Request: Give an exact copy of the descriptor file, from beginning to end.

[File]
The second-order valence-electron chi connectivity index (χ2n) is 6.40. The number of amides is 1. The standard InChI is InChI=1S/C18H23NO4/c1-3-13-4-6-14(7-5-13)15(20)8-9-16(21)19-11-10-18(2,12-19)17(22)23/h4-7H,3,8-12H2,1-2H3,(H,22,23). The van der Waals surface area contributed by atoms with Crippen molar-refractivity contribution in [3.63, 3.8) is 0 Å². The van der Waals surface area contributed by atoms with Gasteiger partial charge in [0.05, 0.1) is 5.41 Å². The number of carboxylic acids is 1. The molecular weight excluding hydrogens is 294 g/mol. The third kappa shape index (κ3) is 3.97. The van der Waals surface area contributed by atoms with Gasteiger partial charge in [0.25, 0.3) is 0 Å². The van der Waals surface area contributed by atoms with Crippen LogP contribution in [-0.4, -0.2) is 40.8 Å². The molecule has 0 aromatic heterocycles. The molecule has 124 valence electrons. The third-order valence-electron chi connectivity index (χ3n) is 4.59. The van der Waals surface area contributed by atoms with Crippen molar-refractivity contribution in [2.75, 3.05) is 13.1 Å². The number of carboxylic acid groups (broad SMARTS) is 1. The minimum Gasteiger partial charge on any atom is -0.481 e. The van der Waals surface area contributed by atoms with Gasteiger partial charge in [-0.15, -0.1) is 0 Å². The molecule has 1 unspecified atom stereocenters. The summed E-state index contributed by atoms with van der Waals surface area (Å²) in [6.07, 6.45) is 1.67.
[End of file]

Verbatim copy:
The second-order valence-electron chi connectivity index (χ2n) is 6.40. The number of amides is 1. The standard InChI is InChI=1S/C18H23NO4/c1-3-13-4-6-14(7-5-13)15(20)8-9-16(21)19-11-10-18(2,12-19)17(22)23/h4-7H,3,8-12H2,1-2H3,(H,22,23). The van der Waals surface area contributed by atoms with Crippen molar-refractivity contribution in [3.63, 3.8) is 0 Å². The van der Waals surface area contributed by atoms with Gasteiger partial charge in [0.05, 0.1) is 5.41 Å². The number of carboxylic acids is 1. The molecular weight excluding hydrogens is 294 g/mol. The third kappa shape index (κ3) is 3.97. The van der Waals surface area contributed by atoms with Gasteiger partial charge in [0.25, 0.3) is 0 Å². The van der Waals surface area contributed by atoms with Crippen LogP contribution in [-0.4, -0.2) is 40.8 Å². The molecule has 0 aromatic heterocycles. The molecule has 124 valence electrons. The third-order valence-electron chi connectivity index (χ3n) is 4.59. The van der Waals surface area contributed by atoms with Crippen molar-refractivity contribution in [2.75, 3.05) is 13.1 Å². The number of carboxylic acid groups (broad SMARTS) is 1. The minimum Gasteiger partial charge on any atom is -0.481 e. The van der Waals surface area contributed by atoms with Gasteiger partial charge in [-0.15, -0.1) is 0 Å². The molecule has 1 unspecified atom stereocenters. The summed E-state index contributed by atoms with van der Waals surface area (Å²) in [6.07, 6.45) is 1.67.